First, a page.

An absolute cult classic links course, full of quirk, charm, but above all else fun. Most holes have something unique about them, starting with the 2nd with its mega false front, that can see a shot just short of the green roll back 30-40 yards. The next is a blind, short par 4, that has traffic lights on the tee so you can know when to hit, something not often seen! The 4th is a one shotter along Cruden Water, normally played into prevailing wind. This only plays at 140 yards, but on one of my rounds there, there was extreme winds. They were averaging at 30mph with 50mph gusts, which meant that the only logical choice was to hit driver! 5-7 are the first holes played in the dunes, with the dogleg par 5 6th played over a burn followed by the epic 7th which green is entranced between two massive dunes. The view on the 9th tee is one of the best I’ve seen, leading to the exciting back 9. The real signature holes are 14 and 15, one a par 4 and one a par 3. Both of the greens are hidden on the approach, with the bathtub, punchbowl style green of the 14 something not really seen anywhere else (as with many other aspects of Cruden Bay). 17 has a viking burial ground in the middle of the fairway (as you do), something which I think Coore/Crenshaw tried to recreate on the 7th at Barnbougle Lost Farm. All in all, an extremely fun and special place to play golf, which leaves the player desperate to come back and have another crack.
I cannot stress enough how important it is to play Cruden Bay if you are in the area. It is about as fun as golf gets. The huge dunes make you feel as though you are playing in Ireland, not Scotland.
You arrive to a very warm welcome from the staff, who are (rightly so) proud of their course. The stand out holes are:
3 - Drivable blind par 4 to a punchbowl green
4 - Gorgeous par 3 by the water with a fishing village to the left
6 - very famous blind par 5
8 - 250 yard par 4 to a green set in the biggest dunes you'll ever see on a golf course
14 - one of the best par 4s in the world with a bathtub green
15 - blind par 3 over a huge dune
Other great holes are 2 5 7 9 13 17.
Incase you haven't caught wind yet, there are so many good holes at Cruden Bay. The view from the 9th tee box is arguably the best in Scottish golf.
If you don't like blind shots, then come to Cruden with an open mind, enjoy the thrill of finding out where your ball has ended up, and just soak in what is one of the best golf courses in the world!
Quirky & Fun! The course winds it's way through towering dunes for the majority of the front nine, before heading up on top of the headland and down again returning to authentic links terrain for the back nine.
Cruden Bay is an old fashioned quirky, anything goes links course- you just never know what is around the next corner...
It is definitely a course that you will enjoy playing multiple times, just so you know where you are headed, how far to hit, and where the trouble is.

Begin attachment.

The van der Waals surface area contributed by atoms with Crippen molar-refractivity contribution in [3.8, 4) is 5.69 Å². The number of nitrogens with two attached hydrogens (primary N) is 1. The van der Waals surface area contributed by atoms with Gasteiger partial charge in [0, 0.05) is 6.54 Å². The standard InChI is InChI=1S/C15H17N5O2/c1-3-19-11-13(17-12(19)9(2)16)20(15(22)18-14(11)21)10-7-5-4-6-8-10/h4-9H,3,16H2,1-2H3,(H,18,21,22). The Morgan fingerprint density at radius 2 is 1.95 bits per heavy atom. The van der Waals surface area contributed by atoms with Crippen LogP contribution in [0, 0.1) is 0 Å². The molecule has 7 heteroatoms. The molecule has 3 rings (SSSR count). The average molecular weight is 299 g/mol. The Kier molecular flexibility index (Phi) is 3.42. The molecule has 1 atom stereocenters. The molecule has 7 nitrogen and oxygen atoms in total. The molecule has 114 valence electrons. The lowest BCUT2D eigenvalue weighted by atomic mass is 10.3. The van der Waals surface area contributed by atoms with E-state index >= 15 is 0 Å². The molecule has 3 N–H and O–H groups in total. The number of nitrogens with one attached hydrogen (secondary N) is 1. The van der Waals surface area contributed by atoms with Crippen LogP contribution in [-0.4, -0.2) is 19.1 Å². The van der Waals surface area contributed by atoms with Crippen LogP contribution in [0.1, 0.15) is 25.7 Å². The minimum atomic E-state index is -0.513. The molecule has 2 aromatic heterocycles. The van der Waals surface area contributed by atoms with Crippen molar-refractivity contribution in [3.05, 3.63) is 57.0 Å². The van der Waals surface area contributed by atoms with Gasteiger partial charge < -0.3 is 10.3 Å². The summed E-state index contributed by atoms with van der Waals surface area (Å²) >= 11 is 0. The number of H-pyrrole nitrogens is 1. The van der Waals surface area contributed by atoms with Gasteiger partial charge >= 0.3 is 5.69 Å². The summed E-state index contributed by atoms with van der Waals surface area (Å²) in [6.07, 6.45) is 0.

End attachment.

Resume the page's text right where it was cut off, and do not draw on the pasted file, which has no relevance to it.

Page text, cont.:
First time players can study the course guide all they like, but I defy them the pick the right lines and lengths consistently. Some greens play very firm and fast and you need to play well short to avoid running through. Others just don't! It is a course with real personality.
Whether you are sitting in the clubhouse enjoying the panoramic views, or out on the course with sea views at very turn, or discovering genuine links holes that surprise you- Cruden Bay will capture your imagination. The course is not without its faults however, and I regard the long par 4 ninth hole on top of the headland as a hole that just connects holes, and is out of context with the rest of the course.
However Cruden Bay has many positives to outweigh those imperfections- wonderful links turf, sea views, and a clutch of unique links golf holes. Even the clubhouse has personality with magnificent vistas over the course and coast, and a welcoming atmosphere inside. But back to those remarkable golf holes...
- The driveable par 4 third hole with its roller coaster fairway
- the long all world par 3 fourth with gorgeous views across the stream to the village
- the extremely tight par 5 sixth hole with burn, and twist in the tail
- the tight uphill par 4 seventh with its claustrophobic approach shot
- and the short par 4 fourteenth hole with its bathtub green are all absolute standouts.
I come away from Cruden Bay for the second time in seventeen years wanting to return to play those holes. Our group of 12 played on a cold windy day in July, and the front nine was brutal with a 3 club wind making life difficult. Yet all players voted Cruden Bay one of the better golfing experiences in Scotland
First time players looking to post a score may be frustrated playing Cruden Bay, as it is a course that does not reveal all of it's secrets at first sight. But those wanting a real links golf experience will be thrilled to have made the effort and long to return, whatever the scorecard says.... Cruden Bay is a must play!
Peter Wood is the founder of The Travelling Golfer – click the link to read his full review.
We played this as part of a triple swing in August 2019 where we played Royal Dornoch, Trump International & Cruden Bay. Cruden Bay certainly wasn’t in the shadow of either of the other courses and outshone it in many other areas. It doesn’t quite match up to the sheer quality of condition of Trump or the superb layout of Dornoch but really is a special place in its own regard. The views you get while playing this course are second to none in the UK. Some of the early holes including the short 2nd with the elevated green, Par3 4th with the ravine and bridge to left, the long 4th with elevated tee really gets you off to a flying start and gives you a real understanding for what a treat you are in for. I couldn’t recommend this place enough and will be returning in the near future myself.